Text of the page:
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Our Words Matter

This month in my post I’ve decided to touch on a topic most of us readers and writers are familiar with but that never gets too old: the importance of book reviews.

Photo: Ylanite Koppens from Pexels

As a self-published author, I have developed a new appreciation for book reviews. I have always been a voracious reader, but before I became a published author I seldom left a review. The books I usually read were written by established authors, authors whose books amasses hundreds, if not thousands of reviews. What difference would one more make to them? Why go through the trouble when an author or publicist might not even glance through it or give it a second thought? But all that changed after I, too, found myself in much need of those.

For new authors book reviews are vital. Emerging authors – especially indie authors – often don’t have the first clue how to get started showcasing their work and gaining visibility. They don’t have a publisher behind them backing their work. When it comes to promoting their books, they are left to their own devices. Reviews help introduce their books to a wider audience and potentially increased ratings. Without them, they not only lose out on sales, but risk fading away into obscurity.

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Love Secret Lies, a debut novel by Teresa Vale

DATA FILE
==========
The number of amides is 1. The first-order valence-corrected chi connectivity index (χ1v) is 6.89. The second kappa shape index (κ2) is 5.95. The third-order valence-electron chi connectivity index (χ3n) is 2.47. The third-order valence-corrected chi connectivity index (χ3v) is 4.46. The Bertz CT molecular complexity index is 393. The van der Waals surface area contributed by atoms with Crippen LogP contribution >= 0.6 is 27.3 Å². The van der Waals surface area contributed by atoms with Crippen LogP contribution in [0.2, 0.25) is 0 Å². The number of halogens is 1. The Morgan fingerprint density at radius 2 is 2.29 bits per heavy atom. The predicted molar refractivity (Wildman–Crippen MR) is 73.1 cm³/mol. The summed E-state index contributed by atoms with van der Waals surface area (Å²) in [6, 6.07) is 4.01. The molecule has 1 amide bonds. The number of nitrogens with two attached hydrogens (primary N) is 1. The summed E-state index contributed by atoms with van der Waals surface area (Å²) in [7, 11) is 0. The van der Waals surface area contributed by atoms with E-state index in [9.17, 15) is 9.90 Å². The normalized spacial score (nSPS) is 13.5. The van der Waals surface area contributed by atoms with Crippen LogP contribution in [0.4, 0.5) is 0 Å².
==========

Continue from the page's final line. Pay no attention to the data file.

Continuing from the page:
As a reader, I’ve come across some great books that have left a lasting impression in me. Love Secret Lies is one that’s going to stick with me for a long time. It did more than entertain me; it propelled me back to my teen years, reminding me of my own upbringing in an African country. It was a bitter-sweet trip down memory lane, to a time the former Portuguese colony of Mozambique was a completely different place, a safe haven, until war and revolution shattered its peaceful existence and changed the lives of the thousands of people who were forced to flee the country.

For those reasons and because the book deserves to be read, I’d like to share my five-star review of the book.

Finally, a book that made me smile all the way through to the end. Love Secret Lies is one of the best books I have read so far this year. Having lived my teens in an African country around the same time as the protagonist, I found a bit of myself in the narrator as her stories allowed me to recall elements of my youth, pivotal moments that become the foundation of who we are as adults.